/// <summary>
/// Converts the specified TEXT file to it's equivalent XmlDocument
/// </summary>
/// <PARAM name="sFilePath"></PARAM>
/// <returns></returns>
private static XmlDocument ConvertTextFile(string sFilePath)
    XmlDocument xmlRaw = null;
    StreamReader oSR = null;             

        DataSet dsTextFile = new DataSet();
        DataTable dtTextFile = new DataTable();
        DataRow drRows = null;

        // check and pre-process the text file if it's a non-standard text file
        sFilePath = PreprocessNonStandardFiles(sFilePath);

        // find the correct delimiter for the file 
        // (some files have multiple delimiting chars, but only one is correct)
        char chrDelimiter = GetDelimiterCharacter(sFilePath);

        //Open the file and go to the top of the file                
        oSR = new StreamReader(sFilePath);                
        oSR.BaseStream.Seek(0, SeekOrigin.Begin);

        // read the first line 
        string sFirstLine = oSR.ReadLine();
        bool bHeaderIsDataRow = false;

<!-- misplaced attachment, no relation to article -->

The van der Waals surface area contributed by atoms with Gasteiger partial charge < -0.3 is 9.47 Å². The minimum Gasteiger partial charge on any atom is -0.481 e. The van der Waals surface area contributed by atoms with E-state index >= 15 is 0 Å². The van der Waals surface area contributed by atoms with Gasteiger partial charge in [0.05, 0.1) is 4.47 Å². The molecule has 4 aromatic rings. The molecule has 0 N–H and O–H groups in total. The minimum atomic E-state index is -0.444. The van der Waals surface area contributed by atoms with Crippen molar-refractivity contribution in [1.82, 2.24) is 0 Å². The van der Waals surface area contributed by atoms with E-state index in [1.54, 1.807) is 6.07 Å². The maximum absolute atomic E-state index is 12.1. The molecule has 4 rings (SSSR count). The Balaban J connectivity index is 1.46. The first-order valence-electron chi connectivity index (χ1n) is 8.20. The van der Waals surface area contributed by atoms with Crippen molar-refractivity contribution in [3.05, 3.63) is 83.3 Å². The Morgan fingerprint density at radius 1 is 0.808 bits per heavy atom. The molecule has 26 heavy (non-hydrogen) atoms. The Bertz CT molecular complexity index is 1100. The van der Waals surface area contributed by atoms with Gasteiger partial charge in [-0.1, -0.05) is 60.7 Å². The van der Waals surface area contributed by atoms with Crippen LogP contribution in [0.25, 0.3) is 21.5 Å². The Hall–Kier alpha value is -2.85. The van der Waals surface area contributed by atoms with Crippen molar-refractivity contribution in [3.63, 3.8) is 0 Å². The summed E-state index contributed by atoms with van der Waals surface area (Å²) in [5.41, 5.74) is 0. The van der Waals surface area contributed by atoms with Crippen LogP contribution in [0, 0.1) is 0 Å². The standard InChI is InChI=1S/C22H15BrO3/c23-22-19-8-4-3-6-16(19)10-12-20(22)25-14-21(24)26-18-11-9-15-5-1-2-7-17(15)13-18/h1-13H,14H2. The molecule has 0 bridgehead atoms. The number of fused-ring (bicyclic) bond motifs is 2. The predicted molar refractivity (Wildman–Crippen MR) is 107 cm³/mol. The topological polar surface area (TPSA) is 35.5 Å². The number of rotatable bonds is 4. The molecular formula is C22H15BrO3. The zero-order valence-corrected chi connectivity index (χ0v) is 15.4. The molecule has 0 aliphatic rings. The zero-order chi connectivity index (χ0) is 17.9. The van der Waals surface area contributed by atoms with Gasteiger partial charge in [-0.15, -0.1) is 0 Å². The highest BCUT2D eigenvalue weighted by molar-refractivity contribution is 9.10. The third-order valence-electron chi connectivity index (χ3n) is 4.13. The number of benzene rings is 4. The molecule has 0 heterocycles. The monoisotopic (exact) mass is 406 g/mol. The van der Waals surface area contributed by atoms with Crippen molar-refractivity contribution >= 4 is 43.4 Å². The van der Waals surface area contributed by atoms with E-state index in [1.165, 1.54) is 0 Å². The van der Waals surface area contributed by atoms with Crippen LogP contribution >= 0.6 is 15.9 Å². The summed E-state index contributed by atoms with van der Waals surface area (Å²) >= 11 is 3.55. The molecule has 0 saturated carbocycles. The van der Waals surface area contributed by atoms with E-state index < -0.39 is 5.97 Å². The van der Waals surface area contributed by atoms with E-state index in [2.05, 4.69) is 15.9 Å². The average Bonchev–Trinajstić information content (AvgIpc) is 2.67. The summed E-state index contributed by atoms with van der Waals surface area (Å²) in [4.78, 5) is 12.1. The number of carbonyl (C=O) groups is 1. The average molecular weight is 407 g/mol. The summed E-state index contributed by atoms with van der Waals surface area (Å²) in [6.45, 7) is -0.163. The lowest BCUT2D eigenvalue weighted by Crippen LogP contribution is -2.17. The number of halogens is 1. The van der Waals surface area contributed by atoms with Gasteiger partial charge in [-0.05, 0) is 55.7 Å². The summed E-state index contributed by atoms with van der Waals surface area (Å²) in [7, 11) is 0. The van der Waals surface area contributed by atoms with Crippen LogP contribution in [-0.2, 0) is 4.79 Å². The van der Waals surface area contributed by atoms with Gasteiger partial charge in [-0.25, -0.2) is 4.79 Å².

// init the columns if the file has a valid, parsible header
        string[] sColumns = sFirstLine.Split(chrDelimiter);
        if(sColumns.Length > MINIMUM_NUMBER_CSV_COLUMNS)
            bHeaderIsDataRow = InitializeTableColumns(sColumns, 
                               ref dtTextFile, true);
            if (bHeaderIsDataRow == true)
                oSR.BaseStream.Seek(0, SeekOrigin.Begin);
                oSR = new StreamReader(sFilePath);
                oSR.BaseStream.Seek(0, SeekOrigin.Begin);

        // add in the Rows for the datatable/file
        dsTextFile.DataSetName = "NewDataSet";
        dtTextFile.TableName = "Table";

        // iterate thru the file and process each line